Military Police


Military Police contains information about military police functions in maneuver and mobility support, area security, law and order, internment/resettlement, and police intelligence operations.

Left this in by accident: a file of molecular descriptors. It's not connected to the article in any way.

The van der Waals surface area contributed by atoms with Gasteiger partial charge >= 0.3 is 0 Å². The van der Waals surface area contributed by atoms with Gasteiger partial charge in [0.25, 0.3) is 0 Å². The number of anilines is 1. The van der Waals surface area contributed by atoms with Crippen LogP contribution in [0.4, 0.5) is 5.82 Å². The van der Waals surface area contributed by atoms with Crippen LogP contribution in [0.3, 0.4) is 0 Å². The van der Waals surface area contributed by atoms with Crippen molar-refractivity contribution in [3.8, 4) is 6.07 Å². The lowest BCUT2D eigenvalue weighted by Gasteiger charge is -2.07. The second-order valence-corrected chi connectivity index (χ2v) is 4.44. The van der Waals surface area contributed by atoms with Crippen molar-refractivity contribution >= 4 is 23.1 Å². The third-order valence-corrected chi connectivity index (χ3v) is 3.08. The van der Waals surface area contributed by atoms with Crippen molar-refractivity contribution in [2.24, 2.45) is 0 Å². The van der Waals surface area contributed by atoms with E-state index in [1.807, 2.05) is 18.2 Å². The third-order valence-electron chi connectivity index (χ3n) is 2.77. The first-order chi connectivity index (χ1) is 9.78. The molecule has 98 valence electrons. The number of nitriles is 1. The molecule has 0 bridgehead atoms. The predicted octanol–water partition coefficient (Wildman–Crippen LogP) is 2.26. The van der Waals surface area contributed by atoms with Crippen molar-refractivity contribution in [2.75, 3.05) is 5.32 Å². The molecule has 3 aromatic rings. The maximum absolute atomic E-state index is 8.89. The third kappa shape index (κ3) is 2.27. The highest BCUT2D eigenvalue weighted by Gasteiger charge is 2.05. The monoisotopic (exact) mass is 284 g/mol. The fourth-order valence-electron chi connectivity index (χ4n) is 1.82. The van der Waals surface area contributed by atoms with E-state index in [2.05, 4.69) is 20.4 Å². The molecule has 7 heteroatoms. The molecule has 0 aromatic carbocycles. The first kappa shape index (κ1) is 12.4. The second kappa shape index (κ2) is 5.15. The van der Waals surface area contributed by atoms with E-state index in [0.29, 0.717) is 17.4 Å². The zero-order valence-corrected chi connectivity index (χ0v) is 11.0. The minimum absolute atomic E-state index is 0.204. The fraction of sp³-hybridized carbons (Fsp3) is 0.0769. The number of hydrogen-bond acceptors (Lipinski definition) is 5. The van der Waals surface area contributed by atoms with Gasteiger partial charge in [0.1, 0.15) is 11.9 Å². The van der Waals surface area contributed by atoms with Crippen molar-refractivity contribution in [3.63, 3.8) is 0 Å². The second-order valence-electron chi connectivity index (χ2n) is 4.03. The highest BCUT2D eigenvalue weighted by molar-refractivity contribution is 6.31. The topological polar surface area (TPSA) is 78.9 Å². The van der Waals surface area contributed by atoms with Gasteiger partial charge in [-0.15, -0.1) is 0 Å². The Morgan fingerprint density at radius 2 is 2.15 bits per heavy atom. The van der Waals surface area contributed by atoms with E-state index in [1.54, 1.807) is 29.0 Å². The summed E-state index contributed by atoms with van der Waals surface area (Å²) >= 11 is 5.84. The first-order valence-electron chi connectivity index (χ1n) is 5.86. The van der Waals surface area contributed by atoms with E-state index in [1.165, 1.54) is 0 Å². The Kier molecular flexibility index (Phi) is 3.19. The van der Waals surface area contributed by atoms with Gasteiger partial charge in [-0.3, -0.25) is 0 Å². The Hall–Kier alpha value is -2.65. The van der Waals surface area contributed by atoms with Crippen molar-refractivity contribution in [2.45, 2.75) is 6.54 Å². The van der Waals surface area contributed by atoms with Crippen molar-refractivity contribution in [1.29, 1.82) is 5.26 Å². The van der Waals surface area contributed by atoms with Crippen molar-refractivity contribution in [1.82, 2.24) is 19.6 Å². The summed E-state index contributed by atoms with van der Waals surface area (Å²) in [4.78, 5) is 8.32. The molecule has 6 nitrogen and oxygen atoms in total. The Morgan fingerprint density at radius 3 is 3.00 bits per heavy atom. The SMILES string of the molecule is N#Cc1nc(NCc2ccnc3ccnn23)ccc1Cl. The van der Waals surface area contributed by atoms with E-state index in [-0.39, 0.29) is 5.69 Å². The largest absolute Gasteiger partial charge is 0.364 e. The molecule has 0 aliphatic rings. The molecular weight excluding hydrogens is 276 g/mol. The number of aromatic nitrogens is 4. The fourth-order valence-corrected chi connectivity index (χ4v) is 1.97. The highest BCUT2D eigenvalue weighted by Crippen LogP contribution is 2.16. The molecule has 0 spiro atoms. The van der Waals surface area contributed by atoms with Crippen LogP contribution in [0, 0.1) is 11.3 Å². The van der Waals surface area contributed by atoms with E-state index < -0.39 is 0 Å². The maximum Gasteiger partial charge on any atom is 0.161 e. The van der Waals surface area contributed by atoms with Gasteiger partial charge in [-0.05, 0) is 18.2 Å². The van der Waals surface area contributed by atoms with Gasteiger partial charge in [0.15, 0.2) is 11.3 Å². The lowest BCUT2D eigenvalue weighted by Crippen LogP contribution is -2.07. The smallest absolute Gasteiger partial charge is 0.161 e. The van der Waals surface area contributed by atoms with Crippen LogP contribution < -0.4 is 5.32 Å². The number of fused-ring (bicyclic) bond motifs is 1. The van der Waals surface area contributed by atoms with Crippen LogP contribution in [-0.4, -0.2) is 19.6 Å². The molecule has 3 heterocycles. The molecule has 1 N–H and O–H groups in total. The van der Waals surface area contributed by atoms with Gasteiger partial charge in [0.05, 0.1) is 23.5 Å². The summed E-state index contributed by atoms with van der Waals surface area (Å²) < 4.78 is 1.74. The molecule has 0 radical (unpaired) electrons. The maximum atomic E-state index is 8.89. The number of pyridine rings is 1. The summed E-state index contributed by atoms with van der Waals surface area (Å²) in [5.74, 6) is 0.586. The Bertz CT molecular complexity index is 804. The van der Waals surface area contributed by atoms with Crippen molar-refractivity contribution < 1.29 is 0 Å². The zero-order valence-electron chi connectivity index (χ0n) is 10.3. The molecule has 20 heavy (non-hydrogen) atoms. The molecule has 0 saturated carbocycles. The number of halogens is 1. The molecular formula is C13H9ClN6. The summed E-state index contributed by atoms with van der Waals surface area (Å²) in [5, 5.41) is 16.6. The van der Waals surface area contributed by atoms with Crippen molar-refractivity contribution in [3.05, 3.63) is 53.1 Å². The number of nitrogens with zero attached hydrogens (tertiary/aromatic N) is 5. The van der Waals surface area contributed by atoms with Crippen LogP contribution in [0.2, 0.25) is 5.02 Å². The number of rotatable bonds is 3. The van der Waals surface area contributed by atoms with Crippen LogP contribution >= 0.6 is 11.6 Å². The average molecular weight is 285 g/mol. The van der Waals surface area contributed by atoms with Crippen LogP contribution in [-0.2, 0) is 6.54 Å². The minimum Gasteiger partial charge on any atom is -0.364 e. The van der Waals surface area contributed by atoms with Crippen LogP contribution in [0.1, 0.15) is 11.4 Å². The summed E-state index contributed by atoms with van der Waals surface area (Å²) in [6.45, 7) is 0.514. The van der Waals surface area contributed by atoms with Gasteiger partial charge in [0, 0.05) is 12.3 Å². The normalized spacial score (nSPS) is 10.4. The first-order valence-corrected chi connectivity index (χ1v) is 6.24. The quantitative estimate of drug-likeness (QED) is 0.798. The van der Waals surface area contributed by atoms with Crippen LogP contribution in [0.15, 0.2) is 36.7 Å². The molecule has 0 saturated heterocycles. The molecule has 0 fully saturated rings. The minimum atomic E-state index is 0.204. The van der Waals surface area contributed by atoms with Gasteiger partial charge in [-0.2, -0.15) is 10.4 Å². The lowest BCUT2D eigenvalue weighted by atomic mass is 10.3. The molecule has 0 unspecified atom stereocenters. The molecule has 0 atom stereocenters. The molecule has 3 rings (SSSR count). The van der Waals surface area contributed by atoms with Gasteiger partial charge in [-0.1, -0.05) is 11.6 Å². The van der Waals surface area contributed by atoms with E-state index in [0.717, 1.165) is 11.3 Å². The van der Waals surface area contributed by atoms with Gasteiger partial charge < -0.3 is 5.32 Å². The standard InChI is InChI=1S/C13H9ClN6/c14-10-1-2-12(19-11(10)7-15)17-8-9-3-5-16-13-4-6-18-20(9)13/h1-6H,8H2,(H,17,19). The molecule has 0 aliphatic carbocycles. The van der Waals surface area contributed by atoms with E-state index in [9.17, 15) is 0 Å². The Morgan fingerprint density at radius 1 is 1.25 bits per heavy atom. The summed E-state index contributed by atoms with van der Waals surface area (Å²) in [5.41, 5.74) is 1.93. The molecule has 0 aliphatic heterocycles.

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51 Spring 2016 By Sergeant Jajuan X. Burton O ne of the least-discussed subjects in the military and the United States is the loss of our unsung hero, the military working dog (MWD). MWDs do not work for a paycheck, and they do not receive retirement benefts. They simply work for the love and affection of their han- dlers. The military has used canines for more than 70 years. MWDs received their frst call to action during World War II, after the attack on Pearl Harbor, Hawaii. The Unit- ed States partnered with an organization called Dogs for De- fense. This group of professional breeders helped the Army train the frst war dogs, which were known as sentry dogs. The dogs were then sent to prove their worth in North Africa, where commanding offcer General F. S. Gage reported that, because the base was practically blacked out at night, hav- ing a sentry dog team was like having two sentry Soldiers on guard. 1 In 1969, the Sentry Dog Program became the Military Working Dog Program. The U.S. Air Force is responsible for the initial training of MWDs for all military branches and U.S. Customs and Border Protection, U. S. Department of Homeland Security. Training for MWDs is conducted at Lackland Air Force Base in San Antonio, Texas. The pre- ferred MWD breeds are the German shepherd and the Bel- gian Malinois. However, the military boasts a wide range of MWDs, including Labrador retrievers, boxers, Doberman pinschers, and rottweilers. MWDs have also flled a vital role in Afghanistan and Iraq by detecting improvised explosive devices, locating large caches of weapons, and tracking enemy insurgents. To slow down the use of marijuana in Southeast Asia, the military began to use drug detector dogs to sniff out the drug in 1971. The training for these dogs has evolved over time, and they are now also capable of detecting harder drugs, such as cocaine and heroin. MWD Pitt was a dual-purpose service dog, certifed to perform narcot- ics detection and law enforcement patrol duties. As a pa- trol dog, MWD Pitt provided the capability to help appre- hend a person, perform handler defense, increase security for restricted areas, and protect government prop- erty. On 22 September 2015, Fort Bliss lost one of its fnest guardians to a battle with cancer. MWD Pitt was one of the best MWDs that the handlers on Fort Bliss had ever encountered. His most shining moment came perhaps just 1 week after his arrival. MWD Pitt was a master of his craft, and he passed a force command certifcation just 3 days af- ter being teamed with his handler. When asked about MWD Pitt, his handler stated, "When I met Pitt, I could immedi- ately tell he was a dog that worked solely for the handler rather than reward. He showed that man's best friend was more than companionship. The ability to build rapport was the easiest thing to do because of his dedication to work for his handler." The last handler to certify on MWD Pitt had this to say about his fellow guardian: "I had no confdence in myself as a handler before I teamed with Pitt. The frst time I pulled him to train, I went to the obedience yard and did everything off leash, and to the standard; so I knew at this point, I had found my dog and he was very special." MWD Pitt logged countless hours and even deployed to Kosovo as a patrol drug detection dog. The consensus within the 513th Military Police Detachment was that MWD Pitt was a handler trainer who worked until the day he died doing what he loved to do. Upon hearing the news of his death, the handlers were heartbroken. It was obvious how much MWD Pitt meant to the kennel personnel at Fort Bliss. For a time, he was unbeatable and nothing passed him undetected. He was caring, and he was the best dog that a handler could ever hope for. MWD Pitt is, and always will be, a true guardian. Endnote: 1 Tracy L. English, The Quiet A History of Mili- tary Working Dogs, Offce of History, 37th Training Wing, Lackland Air Force Base, Texas, 15 December 2000, , accessed on 10 February 2016. Air Force Manual 125-6, USAF Sentry Dog Manual, 15 May 1956. Army Regulation 190-12, Military Working Dogs, 11 March 2013. Sergeant Burton is a specialized search dog handler for the 513th Military Police 93d Military Police Battal- ion, Fort Bliss, Texas. He holds a bachelor's degree in

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